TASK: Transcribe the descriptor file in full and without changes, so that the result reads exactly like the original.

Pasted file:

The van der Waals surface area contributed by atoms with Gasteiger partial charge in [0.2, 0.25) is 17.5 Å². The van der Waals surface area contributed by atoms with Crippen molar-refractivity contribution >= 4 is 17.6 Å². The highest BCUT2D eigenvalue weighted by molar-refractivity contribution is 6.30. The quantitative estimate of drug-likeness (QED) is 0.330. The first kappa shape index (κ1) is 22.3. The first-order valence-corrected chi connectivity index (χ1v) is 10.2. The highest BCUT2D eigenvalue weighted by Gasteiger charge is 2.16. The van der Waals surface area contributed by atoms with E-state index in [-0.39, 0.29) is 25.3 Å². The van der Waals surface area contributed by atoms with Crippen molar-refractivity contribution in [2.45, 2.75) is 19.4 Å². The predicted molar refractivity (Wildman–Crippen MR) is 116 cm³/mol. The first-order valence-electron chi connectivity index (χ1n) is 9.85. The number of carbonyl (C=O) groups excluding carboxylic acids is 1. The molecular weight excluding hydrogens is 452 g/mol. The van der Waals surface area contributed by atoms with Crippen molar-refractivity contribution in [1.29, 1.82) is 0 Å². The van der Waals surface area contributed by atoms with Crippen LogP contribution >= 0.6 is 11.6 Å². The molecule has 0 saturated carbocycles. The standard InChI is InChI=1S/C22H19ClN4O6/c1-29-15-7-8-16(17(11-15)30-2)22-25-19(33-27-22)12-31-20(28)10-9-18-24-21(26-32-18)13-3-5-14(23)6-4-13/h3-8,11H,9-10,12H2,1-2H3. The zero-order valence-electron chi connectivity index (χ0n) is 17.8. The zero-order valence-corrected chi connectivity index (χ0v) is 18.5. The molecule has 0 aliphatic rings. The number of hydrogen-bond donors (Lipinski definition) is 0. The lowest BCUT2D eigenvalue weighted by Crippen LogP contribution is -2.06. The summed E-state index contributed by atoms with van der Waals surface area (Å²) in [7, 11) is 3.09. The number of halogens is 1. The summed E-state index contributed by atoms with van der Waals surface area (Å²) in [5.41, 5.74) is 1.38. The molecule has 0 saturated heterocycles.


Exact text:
The van der Waals surface area contributed by atoms with Gasteiger partial charge in [0.2, 0.25) is 17.5 Å². The van der Waals surface area contributed by atoms with Crippen molar-refractivity contribution >= 4 is 17.6 Å². The highest BCUT2D eigenvalue weighted by molar-refractivity contribution is 6.30. The quantitative estimate of drug-likeness (QED) is 0.330. The first kappa shape index (κ1) is 22.3. The first-order valence-corrected chi connectivity index (χ1v) is 10.2. The highest BCUT2D eigenvalue weighted by Gasteiger charge is 2.16. The van der Waals surface area contributed by atoms with E-state index in [-0.39, 0.29) is 25.3 Å². The van der Waals surface area contributed by atoms with Crippen molar-refractivity contribution in [2.45, 2.75) is 19.4 Å². The predicted molar refractivity (Wildman–Crippen MR) is 116 cm³/mol. The first-order valence-electron chi connectivity index (χ1n) is 9.85. The number of carbonyl (C=O) groups excluding carboxylic acids is 1. The molecular weight excluding hydrogens is 452 g/mol. The van der Waals surface area contributed by atoms with Crippen molar-refractivity contribution in [1.29, 1.82) is 0 Å². The van der Waals surface area contributed by atoms with Crippen LogP contribution >= 0.6 is 11.6 Å². The molecule has 0 saturated carbocycles. The standard InChI is InChI=1S/C22H19ClN4O6/c1-29-15-7-8-16(17(11-15)30-2)22-25-19(33-27-22)12-31-20(28)10-9-18-24-21(26-32-18)13-3-5-14(23)6-4-13/h3-8,11H,9-10,12H2,1-2H3. The zero-order valence-electron chi connectivity index (χ0n) is 17.8. The zero-order valence-corrected chi connectivity index (χ0v) is 18.5. The molecule has 0 aliphatic rings. The number of hydrogen-bond donors (Lipinski definition) is 0. The lowest BCUT2D eigenvalue weighted by Crippen LogP contribution is -2.06. The summed E-state index contributed by atoms with van der Waals surface area (Å²) in [7, 11) is 3.09. The number of halogens is 1. The summed E-state index contributed by atoms with van der Waals surface area (Å²) in [5.41, 5.74) is 1.38. The molecule has 0 saturated heterocycles.